The 25-year-old was in camp on Monday as pitchers and catchers reported for their physicals but he declined to speak with reporters during a brief interaction. He is coming off a season in which he went 9-10 with a 4.37 ERA over 32 starts and 204 innings.
"Excited to win my case," Stroman later wrote on Twitter. "Really enjoyed the process ... Shout [out] to the Blue Jays for being extremely professional throughout the entire process as well."
The arbitration case was the final piece of business Toronto had to settle before camp got underway. The Blue Jays currently have a payroll of approximately $165 million once you factor in salaries around the league minimum for their pre-arbitration players. That's approximately the number Toronto was expected to have in 2017, but there could be some additional funds made available for trades during the season.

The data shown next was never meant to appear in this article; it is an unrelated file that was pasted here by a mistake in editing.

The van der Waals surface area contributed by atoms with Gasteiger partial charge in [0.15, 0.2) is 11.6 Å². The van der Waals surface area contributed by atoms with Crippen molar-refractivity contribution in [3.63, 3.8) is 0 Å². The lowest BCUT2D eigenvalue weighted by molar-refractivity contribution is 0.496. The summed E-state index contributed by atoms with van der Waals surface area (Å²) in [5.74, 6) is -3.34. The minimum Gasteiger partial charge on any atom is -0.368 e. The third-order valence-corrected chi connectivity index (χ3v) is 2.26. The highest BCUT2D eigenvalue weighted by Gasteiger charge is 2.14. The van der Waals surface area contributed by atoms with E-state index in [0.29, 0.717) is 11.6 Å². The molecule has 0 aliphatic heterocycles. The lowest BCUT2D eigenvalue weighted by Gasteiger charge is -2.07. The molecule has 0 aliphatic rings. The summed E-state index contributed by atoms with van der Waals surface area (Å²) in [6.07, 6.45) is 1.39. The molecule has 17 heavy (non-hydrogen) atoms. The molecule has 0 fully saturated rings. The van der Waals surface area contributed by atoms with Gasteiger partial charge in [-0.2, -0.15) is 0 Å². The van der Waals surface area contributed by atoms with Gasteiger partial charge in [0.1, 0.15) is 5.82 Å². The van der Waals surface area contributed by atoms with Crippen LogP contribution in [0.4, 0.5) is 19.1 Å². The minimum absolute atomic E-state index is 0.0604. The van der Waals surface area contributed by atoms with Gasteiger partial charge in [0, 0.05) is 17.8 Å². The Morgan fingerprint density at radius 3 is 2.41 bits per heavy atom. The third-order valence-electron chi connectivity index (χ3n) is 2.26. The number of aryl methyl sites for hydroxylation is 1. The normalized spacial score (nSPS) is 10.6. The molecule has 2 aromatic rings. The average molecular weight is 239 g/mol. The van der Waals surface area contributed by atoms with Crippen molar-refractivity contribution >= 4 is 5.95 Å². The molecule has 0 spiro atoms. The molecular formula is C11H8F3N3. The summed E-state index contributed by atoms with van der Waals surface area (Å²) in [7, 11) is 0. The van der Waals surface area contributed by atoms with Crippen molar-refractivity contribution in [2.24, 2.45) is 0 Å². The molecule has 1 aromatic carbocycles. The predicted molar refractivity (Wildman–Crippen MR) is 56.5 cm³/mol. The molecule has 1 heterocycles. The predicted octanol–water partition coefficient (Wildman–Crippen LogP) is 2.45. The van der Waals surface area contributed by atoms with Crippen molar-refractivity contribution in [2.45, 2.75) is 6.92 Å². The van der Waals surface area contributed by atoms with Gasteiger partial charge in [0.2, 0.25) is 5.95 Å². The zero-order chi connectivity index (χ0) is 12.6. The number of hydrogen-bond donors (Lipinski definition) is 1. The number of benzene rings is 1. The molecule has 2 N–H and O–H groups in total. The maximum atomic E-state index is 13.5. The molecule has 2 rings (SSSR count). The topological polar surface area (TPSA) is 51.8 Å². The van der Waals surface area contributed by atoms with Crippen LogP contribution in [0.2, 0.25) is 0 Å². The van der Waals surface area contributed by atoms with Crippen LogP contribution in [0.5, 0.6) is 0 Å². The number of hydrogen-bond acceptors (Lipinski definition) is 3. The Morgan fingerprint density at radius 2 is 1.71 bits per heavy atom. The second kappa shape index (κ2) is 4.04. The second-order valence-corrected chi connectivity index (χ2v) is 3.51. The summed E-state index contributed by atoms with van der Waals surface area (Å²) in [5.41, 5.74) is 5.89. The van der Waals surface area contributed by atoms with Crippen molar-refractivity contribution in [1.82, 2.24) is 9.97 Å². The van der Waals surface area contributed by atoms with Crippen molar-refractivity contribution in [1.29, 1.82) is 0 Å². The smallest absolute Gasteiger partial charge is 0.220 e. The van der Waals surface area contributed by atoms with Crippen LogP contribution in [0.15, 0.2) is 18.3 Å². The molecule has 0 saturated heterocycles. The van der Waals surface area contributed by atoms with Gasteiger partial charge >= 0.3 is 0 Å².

Toronto's roster appears mostly set with the possible exception of left field where Ezequiel Carrera and Melvin Upton Jr. are expected to platoon but could receive some competition from Dalton Pompey. Blue Jays general manager Ross Atkins hasn't ruled out adding another outfielder before the end of camp but as of Monday afternoon nothing appeared imminent.
Stroman has spent parts of the last three seasons in Toronto while going 24-16 with a 3.91 ERA. He will be part of a rotation that also includes Aaron Sanchez, Marco Estrada, J.A. Happ and Francisco Liriano in a starting five that is expected to be one of the best in the American League.
This was Stroman's first year of arbitration eligibility but as a Super 2 player he remains under control for another four years. He cannot become a free agent until after the 2021 season.
Gregor Chisholm has covered the Blue Jays for MLB.com since 2011. Follow him on Twitter @gregorMLB and Facebook, and listen to his podcast. This story was not subject to the approval of Major League Baseball or its clubs.